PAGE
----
In accordance with an embodiment of the invention, at a point 1409 of the check-in cycle, the patient 1403 may be asked to relay a status code 1408, which is shown on display 1204. If the patient 1403 supplies a valid status code to master system 904, system 904 determines the patient's drug usage is accurate. Note that since the status code 1408 appears to be a random number, the patient will have a hard time forging the status code. During point 1409 of the check-in, the patient 1403 may be asked additional assessment questions. For example, the patient 1403 may be asked to read from ancillary patient devices 1410, which may be glucometers or blood pressure meters. The readings from the devices 1410 can be displayed in either a normal format or in an encoded format.

The master system can use the data collected or inferred at check-in point 1409 to make logical decisions as to whether or not to supply additional access codes 1407 to the patient 1403. The access codes 1407 may enable the patient 1403 to access additional medicaments in the additional bottles 1405. The master system 904 may also decide whether the patient needs to hear additional education messages and the relevant messages will then be relayed to the patient 1403. The master system 904 can also create reports 1411 which can be relayed to the care team 1402. Note that if the patient fails to check-in at expected times, the master system 904 can deduce that the patient is underdosing. This deduction can be used to trigger reminders to the patient 1403 or alerts for the care team 1402.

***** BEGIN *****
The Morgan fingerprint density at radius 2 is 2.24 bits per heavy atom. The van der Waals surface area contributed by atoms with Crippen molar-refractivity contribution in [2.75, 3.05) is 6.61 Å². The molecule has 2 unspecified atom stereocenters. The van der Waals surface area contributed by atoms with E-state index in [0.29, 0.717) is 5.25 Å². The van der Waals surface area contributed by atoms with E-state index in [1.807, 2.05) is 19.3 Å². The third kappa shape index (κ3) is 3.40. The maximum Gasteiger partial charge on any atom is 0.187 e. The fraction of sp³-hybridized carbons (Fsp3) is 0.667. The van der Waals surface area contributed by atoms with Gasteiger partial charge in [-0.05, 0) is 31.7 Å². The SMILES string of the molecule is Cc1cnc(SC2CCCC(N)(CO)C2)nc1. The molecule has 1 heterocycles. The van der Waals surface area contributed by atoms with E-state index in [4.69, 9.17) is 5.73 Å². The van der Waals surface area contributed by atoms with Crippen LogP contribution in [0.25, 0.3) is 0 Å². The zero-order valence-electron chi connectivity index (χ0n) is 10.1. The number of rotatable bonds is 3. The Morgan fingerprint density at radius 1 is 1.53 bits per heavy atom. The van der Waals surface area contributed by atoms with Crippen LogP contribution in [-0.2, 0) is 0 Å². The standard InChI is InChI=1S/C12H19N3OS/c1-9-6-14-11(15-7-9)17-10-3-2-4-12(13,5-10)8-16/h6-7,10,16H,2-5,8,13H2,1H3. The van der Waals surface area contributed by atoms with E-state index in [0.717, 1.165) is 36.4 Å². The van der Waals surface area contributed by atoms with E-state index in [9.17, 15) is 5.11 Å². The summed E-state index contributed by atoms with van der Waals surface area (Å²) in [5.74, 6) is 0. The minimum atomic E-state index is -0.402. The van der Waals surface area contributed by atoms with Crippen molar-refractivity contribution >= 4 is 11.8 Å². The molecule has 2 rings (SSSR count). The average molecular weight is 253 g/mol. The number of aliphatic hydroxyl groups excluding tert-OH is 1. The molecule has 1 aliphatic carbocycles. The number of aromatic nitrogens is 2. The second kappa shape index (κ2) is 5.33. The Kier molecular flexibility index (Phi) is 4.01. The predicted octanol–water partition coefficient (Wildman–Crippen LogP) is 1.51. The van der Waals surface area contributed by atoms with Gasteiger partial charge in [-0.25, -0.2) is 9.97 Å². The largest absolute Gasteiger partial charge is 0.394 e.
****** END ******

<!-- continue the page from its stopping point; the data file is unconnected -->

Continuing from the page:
While there have been shown and described particular features of the invention as applied to preferred embodiments thereof, it will be understood that various omissions, substitutions, and changes in the form and details of the devices illustrated, and in their operation, may be made by those skilled in the art without departing from the spirit and scope of the invention. For example, a wide variety of containers/devices/caps may be used to enable controlled access to medicaments via a locking mechanism, and to optionally enable the reporting of medicament usage via a status code.

Claims (7)

What is claimed is:
1. A device comprising
a cap;
a pill bottle adapted to be securely covered by the cap;
a display unit for displaying a status code; and
a processing unit configured to interface with the cap and the display unit, and generates a status code based on device data indicating a status of the device,